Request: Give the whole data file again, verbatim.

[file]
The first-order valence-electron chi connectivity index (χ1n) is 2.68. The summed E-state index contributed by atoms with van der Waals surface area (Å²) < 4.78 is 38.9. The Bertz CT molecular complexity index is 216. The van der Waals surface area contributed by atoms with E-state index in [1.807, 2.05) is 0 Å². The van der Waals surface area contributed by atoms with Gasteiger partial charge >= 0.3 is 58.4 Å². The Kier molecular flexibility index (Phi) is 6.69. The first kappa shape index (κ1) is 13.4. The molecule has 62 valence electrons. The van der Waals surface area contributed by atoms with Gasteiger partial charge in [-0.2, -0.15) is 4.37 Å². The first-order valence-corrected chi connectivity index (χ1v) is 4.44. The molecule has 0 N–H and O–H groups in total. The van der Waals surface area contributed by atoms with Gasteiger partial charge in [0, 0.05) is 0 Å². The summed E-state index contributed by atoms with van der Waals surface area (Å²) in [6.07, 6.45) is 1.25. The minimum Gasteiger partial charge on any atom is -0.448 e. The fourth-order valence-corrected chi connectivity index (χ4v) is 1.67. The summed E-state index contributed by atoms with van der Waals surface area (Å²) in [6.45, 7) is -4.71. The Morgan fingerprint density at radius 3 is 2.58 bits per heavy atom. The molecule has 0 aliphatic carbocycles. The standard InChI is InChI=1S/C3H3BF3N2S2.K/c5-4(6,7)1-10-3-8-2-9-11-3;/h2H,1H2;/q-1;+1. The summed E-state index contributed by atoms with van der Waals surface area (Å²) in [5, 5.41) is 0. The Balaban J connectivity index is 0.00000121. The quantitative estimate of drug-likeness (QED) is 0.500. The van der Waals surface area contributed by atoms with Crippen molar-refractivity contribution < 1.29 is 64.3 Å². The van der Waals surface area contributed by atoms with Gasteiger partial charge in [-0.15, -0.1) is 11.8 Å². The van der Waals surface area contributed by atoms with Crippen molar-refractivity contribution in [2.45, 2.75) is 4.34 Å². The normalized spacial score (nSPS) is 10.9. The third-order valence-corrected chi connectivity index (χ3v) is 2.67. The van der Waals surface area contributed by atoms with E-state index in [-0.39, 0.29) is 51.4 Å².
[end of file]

The first-order valence-electron chi connectivity index (χ1n) is 2.68. The summed E-state index contributed by atoms with van der Waals surface area (Å²) < 4.78 is 38.9. The Bertz CT molecular complexity index is 216. The van der Waals surface area contributed by atoms with E-state index in [1.807, 2.05) is 0 Å². The van der Waals surface area contributed by atoms with Gasteiger partial charge >= 0.3 is 58.4 Å². The Kier molecular flexibility index (Phi) is 6.69. The first kappa shape index (κ1) is 13.4. The molecule has 62 valence electrons. The van der Waals surface area contributed by atoms with Gasteiger partial charge in [-0.2, -0.15) is 4.37 Å². The first-order valence-corrected chi connectivity index (χ1v) is 4.44. The molecule has 0 N–H and O–H groups in total. The van der Waals surface area contributed by atoms with Gasteiger partial charge in [0, 0.05) is 0 Å². The summed E-state index contributed by atoms with van der Waals surface area (Å²) in [6.07, 6.45) is 1.25. The minimum Gasteiger partial charge on any atom is -0.448 e. The fourth-order valence-corrected chi connectivity index (χ4v) is 1.67. The summed E-state index contributed by atoms with van der Waals surface area (Å²) in [6.45, 7) is -4.71. The Morgan fingerprint density at radius 3 is 2.58 bits per heavy atom. The molecule has 0 aliphatic carbocycles. The standard InChI is InChI=1S/C3H3BF3N2S2.K/c5-4(6,7)1-10-3-8-2-9-11-3;/h2H,1H2;/q-1;+1. The summed E-state index contributed by atoms with van der Waals surface area (Å²) in [5, 5.41) is 0. The Balaban J connectivity index is 0.00000121. The quantitative estimate of drug-likeness (QED) is 0.500. The van der Waals surface area contributed by atoms with Crippen molar-refractivity contribution < 1.29 is 64.3 Å². The van der Waals surface area contributed by atoms with Gasteiger partial charge in [-0.15, -0.1) is 11.8 Å². The van der Waals surface area contributed by atoms with Crippen molar-refractivity contribution in [2.45, 2.75) is 4.34 Å². The normalized spacial score (nSPS) is 10.9. The third-order valence-corrected chi connectivity index (χ3v) is 2.67. The van der Waals surface area contributed by atoms with E-state index in [-0.39, 0.29) is 51.4 Å².